Bridge bidding -- DONT Convention Summary
Introduced by Marty Bergen in Bridge Today (Sept./Oct.
1989 issue; pp. 23-29)
The DONT convention ("Disturb the Opponents' Notrump) is
used in the direct or balancing seat after an opponent opens a
strong notrump (14+ HCPs). It can also be used over 2NT openers.
Overview of DONT actions
- Double = Unspecified one-suiter; relays responder
- 2C, 2D, 2H = Two-suiter (usually at least
5-4); shows the suit named plus a higher-ranking suit.
- 2S = Spade one-suiter.
- 2NT = Major-minor two-suiter (6-5 or better),
monster hand. (This relays partner to 3C, over which opener identifies
his two suits via a fairly complicated code. See the original
Bridge Today article for details on these follow-up bids.)
- 3C, 3D, 3H, 3S = Long suit (usually 7+ cards),
- 3NT = Major two-suiter (6-5 or better), monster
One-suited hands (Double or 2S overcall):
Double relays partner to 2C to let the doubler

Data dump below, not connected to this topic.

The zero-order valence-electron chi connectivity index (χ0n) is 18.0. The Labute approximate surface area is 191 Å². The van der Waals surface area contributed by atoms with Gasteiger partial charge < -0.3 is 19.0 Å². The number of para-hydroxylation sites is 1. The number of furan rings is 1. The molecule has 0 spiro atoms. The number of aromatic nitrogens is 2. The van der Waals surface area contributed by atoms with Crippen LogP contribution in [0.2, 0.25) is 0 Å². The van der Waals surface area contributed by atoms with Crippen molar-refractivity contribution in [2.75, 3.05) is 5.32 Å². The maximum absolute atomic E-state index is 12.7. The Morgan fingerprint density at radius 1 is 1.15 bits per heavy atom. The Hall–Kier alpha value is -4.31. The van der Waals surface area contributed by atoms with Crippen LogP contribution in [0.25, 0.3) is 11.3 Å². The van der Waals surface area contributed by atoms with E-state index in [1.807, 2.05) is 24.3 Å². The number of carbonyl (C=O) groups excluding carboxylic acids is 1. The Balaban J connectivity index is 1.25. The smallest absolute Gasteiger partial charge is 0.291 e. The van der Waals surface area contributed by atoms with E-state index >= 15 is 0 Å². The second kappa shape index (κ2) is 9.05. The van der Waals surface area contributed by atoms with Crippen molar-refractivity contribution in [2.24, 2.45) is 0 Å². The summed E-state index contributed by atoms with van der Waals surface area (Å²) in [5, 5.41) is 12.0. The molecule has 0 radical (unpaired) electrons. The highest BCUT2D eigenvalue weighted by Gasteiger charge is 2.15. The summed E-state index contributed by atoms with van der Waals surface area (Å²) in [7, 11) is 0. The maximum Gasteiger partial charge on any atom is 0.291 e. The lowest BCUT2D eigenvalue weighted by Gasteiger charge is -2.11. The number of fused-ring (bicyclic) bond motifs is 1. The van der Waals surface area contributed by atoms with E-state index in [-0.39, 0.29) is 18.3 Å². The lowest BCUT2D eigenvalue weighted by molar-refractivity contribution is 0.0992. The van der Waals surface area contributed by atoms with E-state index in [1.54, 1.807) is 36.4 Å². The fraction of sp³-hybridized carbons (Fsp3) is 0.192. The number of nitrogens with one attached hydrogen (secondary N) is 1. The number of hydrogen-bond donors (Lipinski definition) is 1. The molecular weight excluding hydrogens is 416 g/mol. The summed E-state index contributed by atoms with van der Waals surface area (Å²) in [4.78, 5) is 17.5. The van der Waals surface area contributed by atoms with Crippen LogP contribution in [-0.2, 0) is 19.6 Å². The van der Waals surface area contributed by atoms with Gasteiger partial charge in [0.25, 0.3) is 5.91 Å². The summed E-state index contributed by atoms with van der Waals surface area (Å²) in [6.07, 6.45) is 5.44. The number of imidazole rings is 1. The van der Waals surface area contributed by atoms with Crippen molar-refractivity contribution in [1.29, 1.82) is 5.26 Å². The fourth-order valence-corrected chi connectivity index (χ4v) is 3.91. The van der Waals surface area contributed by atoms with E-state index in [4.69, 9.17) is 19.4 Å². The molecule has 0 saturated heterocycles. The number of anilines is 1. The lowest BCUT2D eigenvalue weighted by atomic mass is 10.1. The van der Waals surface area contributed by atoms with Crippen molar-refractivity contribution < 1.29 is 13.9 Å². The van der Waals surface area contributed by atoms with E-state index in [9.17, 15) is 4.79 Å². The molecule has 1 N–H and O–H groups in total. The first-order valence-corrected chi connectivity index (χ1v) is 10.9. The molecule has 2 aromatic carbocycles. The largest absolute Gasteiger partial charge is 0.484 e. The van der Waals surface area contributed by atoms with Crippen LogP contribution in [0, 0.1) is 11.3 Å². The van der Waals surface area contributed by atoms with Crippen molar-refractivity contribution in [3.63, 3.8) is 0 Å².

show his suit. The doubler can then pass (if his suit was clubs)
or bid 2D, 2H or 2S. If the doubler holds a strong hand with game
interest, he can jump to 3 of his suit.
Bergen warns that the since the doubler could be light in high
cards, partner should "never" leave the double in. However,
partner is not forced to take the 2C relay if he has his own suit
(a 6-card suit or good 5-carder), especially when he holds extreme
shortness in one of the unbid suits. One of the examples Bergen
gives is Jxxx x
KQJ10x xxx .
Instead of taking the relay to 2C (over which partner will most
likely bid 2H), he would bid 2D over partner's double.
After the overcaller shows his suit, partner can raise to show
a fit. Raises of minors tend to be preemptive; raises of majors
show a mild game invitation. To show a fit and a stronger game
invitation, partner bids 2NT.
A 2S overcall is one of two ways to show a spade
one-suiter (you can also double first, and then rebid 2S). To
distinguish between the two sequences, you can adopt one of these
sets of agreements (depending on your partnership preference:)